According to a recent press report, the government of Pakistan has finally realised that its 3-year Strategic Trade Policy Framework (STPF) implemented in 2016 has failed and it needs to be discarded and recalibrated.
When the policy was being implemented in 2015, some of us had pointed out that the framework was likely to face the same fate as its predecessor 2012-15 policy. Now that we are nearing June 2018, our target date for achieving $35 billion, it is being realised that we never had the right policies in place.
Our poor export performance means we will continue to be a laggard in the South Asian region. Although our economy is now growing at about 5%, faster than any time in the last ten years, it is still one of the slowest in the region. India is expected to grow by 7.4% in 2017 and further to 7.6% the year after. Bangladesh is expected to grow at 6.9% in 2017 and 2018. Bhutan is estimated to grow at 8.2% in 2017 and 9.9% in 2018 through focusing on hydroelectric projects. Even the earthquake-devastated Nepal’s growth is at 5.6% in 2017 and 5.4% in 2018; ahead of us as we are forecasted to grow at 5.2% in 2017 and 5.5% in 2018.
What our policymakers have to realise is that Pakistan is out of tune with the rest of the world as far as its trade policy is concerned. Unless our exports start growing at 14 to 15% as they did during the early 2000s (2001 to 2006), we will continue to lose our trade share, which has been falling by 1.45% per year for the last 10 years.
The global trading patterns have changed. Almost 70% of global trade is now conducted through global supply chains (GVCs). Around 30% of total trade consists of re-exports of intermediate inputs. Pakistan is not a part of these emerging trends because of its high taxes on international trade and cumbersome trade procedures.
A recent study by the World Bank showed that Pakistan’s tariff are in general twice as high as the world’s average and three time more than South East Asia. On top of high tariffs, there are regulatory duties on a large number of goods. Thus we have isolated ourselves from the global markets. Although the intention of regulatory duties is to collect more taxes and restrict imports none of these objectives are being achieved. No extra revenue is being earned through regulatory duties as items subject to such duties have moved to the smuggling route. In fact, the net revenue of has diminished because legal trade has given way to smuggling.
Not only has the government failed to carry out any tariff and trade policy reforms, it has gone in the opposite direction. During the last four years, customs tariff rates have been considerably enhanced on the pretext of removing discretionary SROs, through levying a minimum tax on all imports including essential raw materials and restricting import of “luxury” goods through regulatory duties. Thus, anti-export bias has considerably increased since the current government came into power.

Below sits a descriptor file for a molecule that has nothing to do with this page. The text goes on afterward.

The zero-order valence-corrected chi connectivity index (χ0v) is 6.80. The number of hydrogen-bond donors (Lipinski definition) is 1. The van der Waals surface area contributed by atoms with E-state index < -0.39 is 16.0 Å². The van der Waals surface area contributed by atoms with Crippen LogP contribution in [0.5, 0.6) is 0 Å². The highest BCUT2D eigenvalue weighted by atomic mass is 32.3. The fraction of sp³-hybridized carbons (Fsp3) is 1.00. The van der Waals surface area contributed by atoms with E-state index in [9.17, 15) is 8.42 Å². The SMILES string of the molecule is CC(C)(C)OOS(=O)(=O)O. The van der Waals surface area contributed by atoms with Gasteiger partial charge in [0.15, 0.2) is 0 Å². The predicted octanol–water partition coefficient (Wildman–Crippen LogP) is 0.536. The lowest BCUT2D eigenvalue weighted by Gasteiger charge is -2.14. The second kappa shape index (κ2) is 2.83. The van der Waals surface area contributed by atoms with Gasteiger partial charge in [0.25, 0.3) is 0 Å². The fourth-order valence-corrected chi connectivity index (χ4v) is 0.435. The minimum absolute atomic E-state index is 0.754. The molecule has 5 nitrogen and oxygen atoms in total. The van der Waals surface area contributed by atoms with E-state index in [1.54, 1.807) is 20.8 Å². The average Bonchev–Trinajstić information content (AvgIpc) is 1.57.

Besides the tariffs, Pakistan’s trade facilitation processes have become amongst the most inefficient in the world. According to the Doing Business report issued by the World Bank in 2016, Pakistan ranks at 169 out of 189 economies in terms of Trading across Borders. This ranking has continuously worsened over the last decade.
We could cut the cost of exporting our goods by up to 15% if we fully accept the recently concluded WTO Agreement on Trade Facilitation. But so far, Pakistan has adopted a very negative attitude. First, we were unwilling to accede to the agreement, and finally when we did accede, we delayed most reforms to a future date till we get technical assistance from donors.
Unless Pakistan opens up its trade regime and reforms its trade facilitation procedures, its overall trade and economic wellbeing is likely to keep going down.
Since Pakistan has not done any domestic reforms as a follow-up to its Free Trade Agreements (FTAs), these agreements are not working in our favour. The lack of reforms means that Pakistan is subsidising exports of its FTA partner countries through substantial reduction in customs duties for a particular source.
Most developing countries have abandoned import substitution policies in favour of export-led growth. Pakistan is still enforcing such policies. Pakistan’s auto industry is one such example. As a result, the industry has shown no growth where in the case of our competitors including India, the production of cars has increased three times.
Considering that our exports are stagnating, it is high time that Pakistan starts integrating its economy with the rest of the world. It needs to undertake serious tariff and trade facilitation reforms to regain its trade share.